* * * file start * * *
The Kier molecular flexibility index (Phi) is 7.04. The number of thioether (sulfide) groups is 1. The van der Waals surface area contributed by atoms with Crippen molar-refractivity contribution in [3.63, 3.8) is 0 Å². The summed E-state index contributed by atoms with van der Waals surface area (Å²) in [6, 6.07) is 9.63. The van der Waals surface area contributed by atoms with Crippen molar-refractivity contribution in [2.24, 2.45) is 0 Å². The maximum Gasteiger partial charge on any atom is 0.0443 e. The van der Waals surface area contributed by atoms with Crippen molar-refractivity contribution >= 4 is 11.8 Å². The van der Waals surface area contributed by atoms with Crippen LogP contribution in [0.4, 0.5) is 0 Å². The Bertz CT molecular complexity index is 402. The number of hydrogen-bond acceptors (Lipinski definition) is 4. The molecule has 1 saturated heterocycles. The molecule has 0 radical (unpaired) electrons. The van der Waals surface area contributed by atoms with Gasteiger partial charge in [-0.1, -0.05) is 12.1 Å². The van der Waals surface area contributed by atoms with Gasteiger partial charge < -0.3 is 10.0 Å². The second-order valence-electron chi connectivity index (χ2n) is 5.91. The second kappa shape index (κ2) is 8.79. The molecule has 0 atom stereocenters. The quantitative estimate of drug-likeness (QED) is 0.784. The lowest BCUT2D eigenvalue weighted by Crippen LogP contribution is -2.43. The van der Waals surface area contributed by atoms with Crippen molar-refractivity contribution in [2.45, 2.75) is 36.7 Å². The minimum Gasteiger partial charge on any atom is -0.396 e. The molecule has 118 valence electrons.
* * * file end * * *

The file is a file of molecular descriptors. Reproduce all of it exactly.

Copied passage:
The Kier molecular flexibility index (Phi) is 7.04. The number of thioether (sulfide) groups is 1. The van der Waals surface area contributed by atoms with Crippen molar-refractivity contribution in [3.63, 3.8) is 0 Å². The summed E-state index contributed by atoms with van der Waals surface area (Å²) in [6, 6.07) is 9.63. The van der Waals surface area contributed by atoms with Crippen molar-refractivity contribution in [2.24, 2.45) is 0 Å². The maximum Gasteiger partial charge on any atom is 0.0443 e. The van der Waals surface area contributed by atoms with Crippen molar-refractivity contribution >= 4 is 11.8 Å². The van der Waals surface area contributed by atoms with Crippen LogP contribution in [0.4, 0.5) is 0 Å². The Bertz CT molecular complexity index is 402. The number of hydrogen-bond acceptors (Lipinski definition) is 4. The molecule has 1 saturated heterocycles. The molecule has 0 radical (unpaired) electrons. The van der Waals surface area contributed by atoms with Gasteiger partial charge in [-0.1, -0.05) is 12.1 Å². The van der Waals surface area contributed by atoms with Gasteiger partial charge < -0.3 is 10.0 Å². The second-order valence-electron chi connectivity index (χ2n) is 5.91. The second kappa shape index (κ2) is 8.79. The molecule has 0 atom stereocenters. The quantitative estimate of drug-likeness (QED) is 0.784. The lowest BCUT2D eigenvalue weighted by Crippen LogP contribution is -2.43. The van der Waals surface area contributed by atoms with Crippen molar-refractivity contribution in [2.45, 2.75) is 36.7 Å². The minimum Gasteiger partial charge on any atom is -0.396 e. The molecule has 118 valence electrons.